african american girl reading studying

BLACK GIRLS MATTER

The AAPF partners with the Center for Intersectionality and Social Policy Studies at Columbia University to release an urgent report on the state of our girls

african american girl reading studying

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“Got right in front of my school, the long line for the metal detector. It was early too, so I was proud of that. But then I thought about it like, ‘Oh God. I got to take off my clothes. Take my phone. I can’t hide it.’ I’m like, ‘I’m not. I don’t feel up to this.’”

 – From Black Girls Matter: Pushed Out, Overpoliced and Underprotected



It’s Black History Month! This means we’re now in the time of year that our schools tend to turn their attention to honoring the legacy of African Americans by teaching students the names of pioneering inventors, politicians, and famous athletes. However, in Carter G. Woodson’s vision of a dedicated time during which to unlock the “miseducation” of Black people –and all Americans—was something much more significant. The intent of Black History Month (formerly Negro History Week)—and why it is so important today—was to interrogate the distortions of the lived experiences of Black people, and to acknowledge that we must continue to explore the meaning of freedom and equal justice if we are to truly become equal participants in this democracy.

This is what the African American Policy Forum, in partnership with the Center for Intersectionality and Social Policy Studies at Columbia University have done in their new report,  “Black Girls Matter: Pushed Out, Overpoliced, and Underprotected.” Building on the momentum of the recent report by the National Women’s Law Center and the NAACP-LDF, and other ongoing discourses and data collected about the conditions of Black girls and young women, this report further lifts the veil on popular distortions about the experiences of Black and Latina girls in schools and examines how they are disproportionately negatively harmed by instruments of surveillance, punitive school discipline policies, and a popular culture of violence against women and girls that has rendered them vulnerable to school pushout. Using Boston and New York City as case studies, the report documents how Black girls are unequivocally worthy of our investment, and why it is imperative that for the sake of legitimacy, our racial justice movements become more gender-inclusive.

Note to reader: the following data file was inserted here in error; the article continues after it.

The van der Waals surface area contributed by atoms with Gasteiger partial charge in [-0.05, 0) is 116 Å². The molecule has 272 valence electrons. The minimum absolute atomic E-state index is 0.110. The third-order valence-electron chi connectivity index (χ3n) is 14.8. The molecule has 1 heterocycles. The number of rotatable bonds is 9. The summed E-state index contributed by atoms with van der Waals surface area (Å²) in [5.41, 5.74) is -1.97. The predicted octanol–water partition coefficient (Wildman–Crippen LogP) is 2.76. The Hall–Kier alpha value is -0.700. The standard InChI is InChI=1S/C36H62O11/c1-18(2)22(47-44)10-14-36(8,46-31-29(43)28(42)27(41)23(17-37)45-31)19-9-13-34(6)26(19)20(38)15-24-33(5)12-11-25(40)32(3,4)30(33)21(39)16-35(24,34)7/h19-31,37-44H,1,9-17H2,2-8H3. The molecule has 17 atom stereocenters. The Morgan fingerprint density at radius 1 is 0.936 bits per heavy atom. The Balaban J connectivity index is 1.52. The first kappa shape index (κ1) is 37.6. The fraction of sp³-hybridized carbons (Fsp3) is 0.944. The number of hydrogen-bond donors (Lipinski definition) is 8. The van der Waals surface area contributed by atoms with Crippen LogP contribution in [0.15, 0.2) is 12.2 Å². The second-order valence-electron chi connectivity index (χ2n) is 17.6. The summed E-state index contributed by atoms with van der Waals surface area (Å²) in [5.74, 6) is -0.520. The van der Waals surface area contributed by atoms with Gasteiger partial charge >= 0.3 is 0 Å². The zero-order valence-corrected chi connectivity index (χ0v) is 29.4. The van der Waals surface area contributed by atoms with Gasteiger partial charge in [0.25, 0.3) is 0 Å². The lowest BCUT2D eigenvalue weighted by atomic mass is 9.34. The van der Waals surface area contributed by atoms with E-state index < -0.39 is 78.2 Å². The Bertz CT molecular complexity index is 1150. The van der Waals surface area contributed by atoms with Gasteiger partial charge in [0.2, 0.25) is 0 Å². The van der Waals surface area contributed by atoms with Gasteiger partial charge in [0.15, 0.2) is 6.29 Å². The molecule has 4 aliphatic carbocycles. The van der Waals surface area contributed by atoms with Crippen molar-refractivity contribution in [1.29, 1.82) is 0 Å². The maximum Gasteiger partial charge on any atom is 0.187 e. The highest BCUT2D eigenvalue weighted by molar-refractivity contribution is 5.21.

This is a concept that is not lost on the lead authors of the report, who wrote, “This modest but long-overdue effort to cast light onto the lives of marginalized girls should be replicated and expanded across the nation…We are especially hopeful that ongoing efforts to resolve the crisis facing boys of color will open up opportunities to examine the challenges facing their female counterparts.”

The report highlights many of the statistics that have been widely discussed, including the fact that racial disparities are more pronounced among girls than they are among boys—showing in graphic terms that Black girls are 6 times more likely than White girls to be suspended, while Black boys are 3 times more likely to be suspended than White boys. However, from the narratives and quotes included in the report, there emerge a series of important reflections regarding the nature of the problem—some of which have yet to surface in the public domain in any rigorous way. These include the following observations:

  • Zero-tolerance schools are described as chaotic environments in which discipline is prioritized over educational attainment;
  • The increase of law enforcement, security personnel (and other instruments of surveillance, I would add) within schools sometimes make girls feel less safe and therefore less likely to attend school;
  • Girls are often burdened with familial obligations that undermine their capacity to focus on school and achieve their academic goals.

These themes, when coupled with original quotes from girls, demonstrate the urgency of including Black girls in our national discourses on school discipline reform and in our efforts to develop culturally competent and gender-responsive approaches that ensure the safety of all of our children in schools.

 This is the challenge—it’s real; and it’s urgent.

Monique W. Morris, Ed.D. is a social justice scholar, and author of Black Stats: African Americans by the Numbers in the Twenty-First Century and a forthcoming book on the criminalization of Black girls in schools. Follow Dr. Morris on Twitter @MoniqueWMorris.
 

 





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